- Joe Drape reported in the NY Times on Sunday that Nobiz Like Shobiz' owner Elizabeth Valando turned down an offer of $17 million from you-know-who after he won his first race; I don't recall seeing that figure reported before. In addition, Ms. Valando has refused to insure Nobiz because she does not want to profit from any injury. I don't think anyone would think any less of her for having coverage on the horse, but you certainly have to respect her for that as well as for turning down the Royal Checkbook Horseman.
Also in the Sunday Times was an interesting column by Jim Squires, the newspaper editor turned breeder who bred Monarchos and wrote a really worthwhile book about the experience. He points out:
Of the 35 most expensive colts from this year’s 3-year-old crop purchased at public auction, only the $1.5 million Cowtown Cat is still on track for the quest. And his early odds are 20-1 in the Derby. This means the other $88.5 million spent on 34 others may be hard to recover.Squires writes that the popularity of certain bloodlines in the commercial market has kept breeders from producing in substantial numbers horses physically capable of enduring the Triple Crown grind. He names Curlin, Nobiz Like Shobiz, Street Sense, Circular Quay and Tiago as examples of products of matings planned without market considerations.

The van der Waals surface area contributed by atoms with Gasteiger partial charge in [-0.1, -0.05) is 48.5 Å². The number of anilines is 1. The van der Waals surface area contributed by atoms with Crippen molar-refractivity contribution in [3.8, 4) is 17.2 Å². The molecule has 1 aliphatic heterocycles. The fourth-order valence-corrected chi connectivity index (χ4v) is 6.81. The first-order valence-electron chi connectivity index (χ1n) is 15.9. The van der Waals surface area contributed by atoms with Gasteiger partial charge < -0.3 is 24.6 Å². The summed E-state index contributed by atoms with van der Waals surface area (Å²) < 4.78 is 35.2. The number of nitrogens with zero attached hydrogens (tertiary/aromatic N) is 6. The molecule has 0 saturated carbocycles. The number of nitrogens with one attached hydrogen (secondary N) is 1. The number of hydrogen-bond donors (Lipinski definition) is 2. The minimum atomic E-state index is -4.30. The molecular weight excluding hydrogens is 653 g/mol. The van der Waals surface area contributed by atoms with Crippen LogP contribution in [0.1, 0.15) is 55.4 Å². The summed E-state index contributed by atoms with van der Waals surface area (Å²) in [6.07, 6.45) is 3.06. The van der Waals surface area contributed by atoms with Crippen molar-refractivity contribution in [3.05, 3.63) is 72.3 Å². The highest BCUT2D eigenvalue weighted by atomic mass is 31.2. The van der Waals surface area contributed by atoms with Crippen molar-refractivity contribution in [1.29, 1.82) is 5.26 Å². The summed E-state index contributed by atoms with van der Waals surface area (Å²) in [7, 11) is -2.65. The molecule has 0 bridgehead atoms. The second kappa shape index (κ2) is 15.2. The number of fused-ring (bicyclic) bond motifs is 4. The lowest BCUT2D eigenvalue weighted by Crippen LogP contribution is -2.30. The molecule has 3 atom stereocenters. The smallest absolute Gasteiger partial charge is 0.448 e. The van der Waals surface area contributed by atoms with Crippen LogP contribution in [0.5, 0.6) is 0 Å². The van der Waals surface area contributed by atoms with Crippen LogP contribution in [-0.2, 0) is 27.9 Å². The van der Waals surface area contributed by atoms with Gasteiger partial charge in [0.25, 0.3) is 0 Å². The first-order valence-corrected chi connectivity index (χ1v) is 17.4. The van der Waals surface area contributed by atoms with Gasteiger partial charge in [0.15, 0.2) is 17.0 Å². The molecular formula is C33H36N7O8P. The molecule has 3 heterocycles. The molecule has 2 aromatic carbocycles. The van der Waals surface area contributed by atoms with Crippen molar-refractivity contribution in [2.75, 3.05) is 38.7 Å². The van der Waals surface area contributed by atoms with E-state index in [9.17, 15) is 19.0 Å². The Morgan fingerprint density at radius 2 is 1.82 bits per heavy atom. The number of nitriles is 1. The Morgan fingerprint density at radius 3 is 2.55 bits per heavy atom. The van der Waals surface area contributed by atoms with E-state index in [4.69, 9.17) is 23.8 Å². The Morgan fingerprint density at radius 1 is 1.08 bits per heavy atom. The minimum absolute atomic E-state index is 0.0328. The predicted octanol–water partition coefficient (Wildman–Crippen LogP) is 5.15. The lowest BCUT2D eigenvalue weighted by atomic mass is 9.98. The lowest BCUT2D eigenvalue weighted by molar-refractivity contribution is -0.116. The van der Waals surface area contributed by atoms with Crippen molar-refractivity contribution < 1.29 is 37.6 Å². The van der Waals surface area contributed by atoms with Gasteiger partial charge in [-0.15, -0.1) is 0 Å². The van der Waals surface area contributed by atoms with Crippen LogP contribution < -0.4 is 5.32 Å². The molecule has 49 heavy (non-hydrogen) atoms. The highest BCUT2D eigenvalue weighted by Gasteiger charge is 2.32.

And breeders are finally realizing that stamina attributed to three leading modern sires — Storm Cat, A. P. Indy and Gone West — was for the most part inherited from their Secretariat dams and is most often passed on through their daughters — not their Triple Crown-nominee sons.- And here's just a couple of ways in which times on the Derby Trail have changed:
Dust Commander won the 1970 Derby with a foundation of 22 starts. Cannonade won the centenary 1974 Derby after 21 starts. Spectacular Bid had 14, Affirmed, Sunny's Halo and Bold Forbes had 13 each, Secretariat, Riva Ridge, Gato del Sol 12 apiece, Foolish Pleasure, Swale and Spend a Buck 11. [NY Post]
Once upon a time, colts raced in the Derby Trial on Tuesday, then came back four days later and ran for the roses. Five times they won both races; seven other Derby winners made the Trial their last prep. [Lexington Herald-Reader]